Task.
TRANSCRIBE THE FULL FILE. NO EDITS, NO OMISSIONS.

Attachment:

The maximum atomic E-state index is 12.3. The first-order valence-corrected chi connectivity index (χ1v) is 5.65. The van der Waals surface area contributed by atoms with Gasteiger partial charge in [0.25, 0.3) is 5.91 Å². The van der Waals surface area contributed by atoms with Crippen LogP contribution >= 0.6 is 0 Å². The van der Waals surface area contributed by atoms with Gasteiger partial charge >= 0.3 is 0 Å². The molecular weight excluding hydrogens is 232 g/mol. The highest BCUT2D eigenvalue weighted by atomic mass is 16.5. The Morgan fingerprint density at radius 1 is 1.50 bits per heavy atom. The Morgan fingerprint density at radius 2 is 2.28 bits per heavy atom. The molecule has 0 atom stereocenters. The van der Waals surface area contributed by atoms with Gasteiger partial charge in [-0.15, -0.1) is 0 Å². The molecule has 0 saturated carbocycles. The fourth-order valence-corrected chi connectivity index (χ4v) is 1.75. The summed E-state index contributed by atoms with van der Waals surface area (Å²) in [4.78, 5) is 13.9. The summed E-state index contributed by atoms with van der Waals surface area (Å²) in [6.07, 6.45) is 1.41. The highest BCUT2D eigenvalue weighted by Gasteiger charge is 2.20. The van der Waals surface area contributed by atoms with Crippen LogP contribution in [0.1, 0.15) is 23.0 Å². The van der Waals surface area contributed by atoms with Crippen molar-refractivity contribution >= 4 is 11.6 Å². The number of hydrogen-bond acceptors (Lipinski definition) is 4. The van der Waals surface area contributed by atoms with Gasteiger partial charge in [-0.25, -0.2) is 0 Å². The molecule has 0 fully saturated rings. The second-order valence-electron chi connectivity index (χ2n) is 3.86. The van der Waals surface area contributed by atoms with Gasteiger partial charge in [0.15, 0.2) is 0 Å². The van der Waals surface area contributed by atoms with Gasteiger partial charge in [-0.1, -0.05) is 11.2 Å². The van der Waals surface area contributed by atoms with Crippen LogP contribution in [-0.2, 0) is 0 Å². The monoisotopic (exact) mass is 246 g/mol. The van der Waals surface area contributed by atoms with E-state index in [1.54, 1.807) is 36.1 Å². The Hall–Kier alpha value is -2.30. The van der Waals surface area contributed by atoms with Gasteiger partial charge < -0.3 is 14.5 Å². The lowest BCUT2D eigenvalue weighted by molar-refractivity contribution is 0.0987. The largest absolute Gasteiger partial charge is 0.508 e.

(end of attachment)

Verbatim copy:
The maximum atomic E-state index is 12.3. The first-order valence-corrected chi connectivity index (χ1v) is 5.65. The van der Waals surface area contributed by atoms with Gasteiger partial charge in [0.25, 0.3) is 5.91 Å². The van der Waals surface area contributed by atoms with Crippen LogP contribution >= 0.6 is 0 Å². The van der Waals surface area contributed by atoms with Gasteiger partial charge >= 0.3 is 0 Å². The molecular weight excluding hydrogens is 232 g/mol. The highest BCUT2D eigenvalue weighted by atomic mass is 16.5. The Morgan fingerprint density at radius 1 is 1.50 bits per heavy atom. The Morgan fingerprint density at radius 2 is 2.28 bits per heavy atom. The molecule has 0 atom stereocenters. The van der Waals surface area contributed by atoms with Gasteiger partial charge in [-0.15, -0.1) is 0 Å². The molecule has 0 saturated carbocycles. The fourth-order valence-corrected chi connectivity index (χ4v) is 1.75. The summed E-state index contributed by atoms with van der Waals surface area (Å²) in [4.78, 5) is 13.9. The summed E-state index contributed by atoms with van der Waals surface area (Å²) in [6.07, 6.45) is 1.41. The highest BCUT2D eigenvalue weighted by Gasteiger charge is 2.20. The van der Waals surface area contributed by atoms with Crippen LogP contribution in [0.1, 0.15) is 23.0 Å². The van der Waals surface area contributed by atoms with Crippen molar-refractivity contribution >= 4 is 11.6 Å². The number of hydrogen-bond acceptors (Lipinski definition) is 4. The van der Waals surface area contributed by atoms with Gasteiger partial charge in [-0.25, -0.2) is 0 Å². The molecule has 0 fully saturated rings. The second-order valence-electron chi connectivity index (χ2n) is 3.86. The van der Waals surface area contributed by atoms with Gasteiger partial charge in [0.15, 0.2) is 0 Å². The van der Waals surface area contributed by atoms with Gasteiger partial charge in [-0.1, -0.05) is 11.2 Å². The van der Waals surface area contributed by atoms with Crippen LogP contribution in [-0.2, 0) is 0 Å². The monoisotopic (exact) mass is 246 g/mol. The van der Waals surface area contributed by atoms with E-state index in [1.54, 1.807) is 36.1 Å². The Hall–Kier alpha value is -2.30. The van der Waals surface area contributed by atoms with Gasteiger partial charge < -0.3 is 14.5 Å². The lowest BCUT2D eigenvalue weighted by molar-refractivity contribution is 0.0987. The largest absolute Gasteiger partial charge is 0.508 e.